## Lookup function in pandas

The pandas library in python contains a *lookup() *function. When given arrays of rows and columns, the* lookup()* function returns an array of values corresponding to each row-column pair.

### Syntax of the lookup function

**The syntax of the pandas lookup function is:**

DataFrame.lookup(row_labels, col_labels)

We call the *lookup() *function from the pandas dataframe.

**row_labels**: It indicates the row labels used for lookup

**col_labels**: It indicates the column labels used for lookup

### Return value:

**It returns an n – dimensional numpy array. **

### Example of Pandas lookup()

Let us understand the implementation of the ** lookup() **function in pandas with the help of an example in python. We shall take a dataframe. First, we shall import the pandas library.

```
import pandas as pd
```

We shall take a dataframe of six columns and five rows. The dataframe consists of numeric data. After creating the dataframe, we shall print the dataframe.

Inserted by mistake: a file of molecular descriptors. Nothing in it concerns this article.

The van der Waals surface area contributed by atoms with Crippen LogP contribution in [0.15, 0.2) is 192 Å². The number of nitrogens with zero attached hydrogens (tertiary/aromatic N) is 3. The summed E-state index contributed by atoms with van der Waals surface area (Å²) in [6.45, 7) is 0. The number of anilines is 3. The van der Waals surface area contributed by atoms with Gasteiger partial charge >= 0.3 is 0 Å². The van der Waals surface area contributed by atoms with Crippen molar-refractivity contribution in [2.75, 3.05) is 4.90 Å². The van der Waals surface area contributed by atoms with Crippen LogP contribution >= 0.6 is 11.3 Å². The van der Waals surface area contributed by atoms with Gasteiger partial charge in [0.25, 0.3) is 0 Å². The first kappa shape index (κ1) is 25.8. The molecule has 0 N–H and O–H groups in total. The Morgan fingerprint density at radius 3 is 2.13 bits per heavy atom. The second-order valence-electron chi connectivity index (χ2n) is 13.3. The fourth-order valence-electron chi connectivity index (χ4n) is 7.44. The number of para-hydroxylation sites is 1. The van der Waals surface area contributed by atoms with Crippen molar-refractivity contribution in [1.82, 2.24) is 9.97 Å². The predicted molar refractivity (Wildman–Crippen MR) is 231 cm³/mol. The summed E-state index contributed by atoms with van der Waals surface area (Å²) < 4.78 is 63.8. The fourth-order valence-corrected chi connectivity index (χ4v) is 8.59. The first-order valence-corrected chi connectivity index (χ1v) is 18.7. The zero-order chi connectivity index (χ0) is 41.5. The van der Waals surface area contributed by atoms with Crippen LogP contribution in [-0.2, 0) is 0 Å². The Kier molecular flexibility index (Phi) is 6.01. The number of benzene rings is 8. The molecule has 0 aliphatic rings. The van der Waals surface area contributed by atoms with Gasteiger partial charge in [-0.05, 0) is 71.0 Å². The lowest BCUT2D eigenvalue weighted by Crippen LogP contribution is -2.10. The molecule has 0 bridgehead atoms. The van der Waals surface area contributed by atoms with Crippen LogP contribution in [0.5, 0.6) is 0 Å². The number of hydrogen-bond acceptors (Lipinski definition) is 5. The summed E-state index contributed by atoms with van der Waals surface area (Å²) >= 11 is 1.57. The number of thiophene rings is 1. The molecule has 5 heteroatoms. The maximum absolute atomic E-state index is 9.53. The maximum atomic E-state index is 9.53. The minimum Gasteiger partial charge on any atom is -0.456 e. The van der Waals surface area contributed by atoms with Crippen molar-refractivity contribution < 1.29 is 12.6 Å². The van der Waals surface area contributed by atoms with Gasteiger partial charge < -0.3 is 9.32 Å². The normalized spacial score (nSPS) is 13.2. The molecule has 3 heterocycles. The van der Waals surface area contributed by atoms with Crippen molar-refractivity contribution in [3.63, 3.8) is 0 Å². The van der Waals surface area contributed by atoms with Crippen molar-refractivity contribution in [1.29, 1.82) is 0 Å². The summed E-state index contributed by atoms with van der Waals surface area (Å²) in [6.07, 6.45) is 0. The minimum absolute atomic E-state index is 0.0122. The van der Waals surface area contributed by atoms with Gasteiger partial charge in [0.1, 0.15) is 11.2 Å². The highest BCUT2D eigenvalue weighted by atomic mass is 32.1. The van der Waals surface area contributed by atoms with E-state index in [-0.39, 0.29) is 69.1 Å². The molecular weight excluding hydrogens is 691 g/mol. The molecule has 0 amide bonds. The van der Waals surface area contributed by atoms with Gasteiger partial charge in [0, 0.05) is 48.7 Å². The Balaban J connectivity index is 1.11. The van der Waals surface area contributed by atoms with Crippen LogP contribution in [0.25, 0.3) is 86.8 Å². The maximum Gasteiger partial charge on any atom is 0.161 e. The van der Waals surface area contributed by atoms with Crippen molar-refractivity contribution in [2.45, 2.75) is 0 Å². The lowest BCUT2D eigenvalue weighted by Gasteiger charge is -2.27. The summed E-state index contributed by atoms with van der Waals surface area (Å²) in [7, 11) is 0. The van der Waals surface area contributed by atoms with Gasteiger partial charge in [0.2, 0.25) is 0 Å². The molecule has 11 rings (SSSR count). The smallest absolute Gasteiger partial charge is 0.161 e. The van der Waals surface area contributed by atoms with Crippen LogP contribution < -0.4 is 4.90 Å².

```
df = pd.DataFrame([[3, 15 , 100, 4, 90, 99], [0, 30 , 5, 75, 33, 88], [2, 16 , 8, 14, 77, 23], [1, 116 , 34, 13, 17, 44], [4, 25 , 10, 20, 6, 15]], columns=('Index', 0, 1, 2,3,4))
print(df)
```

**The output is:**

Index 0 1 2 3 4 0 3 15 100 4 90 99 1 0 30 5 75 33 88 2 2 16 8 14 77 23 3 1 116 34 13 17 44 4 4 25 10 20 6 15

Now, we shall use the* lookup() function to look for values where the row and column names* are identical. We shall use

*df.index*as the dataframe index for the rows and the

*‘Index’*column as the column value. Then, we will save the obtained common values into a new column named

*‘new’*.

For example: When index = 3, the corresponding column value in column 3, which is 90, will be the value in* the ‘new’* column. Similarly, for Index = 0, the corresponding value in column 0, which is 30, will be considered. This shall apply to create the entire* ‘new’* column.

```
df['new'] = df.lookup(df.index, df['Index'])
print(df)
```

**The output dataframe is:**

Index 0 1 2 3 4 new 0 3 15 100 4 90 99 90 1 0 30 5 75 33 88 30 2 2 16 8 14 77 23 14 3 1 116 34 13 17 44 34 4 4 25 10 20 6 15 15

## Using where() for lookup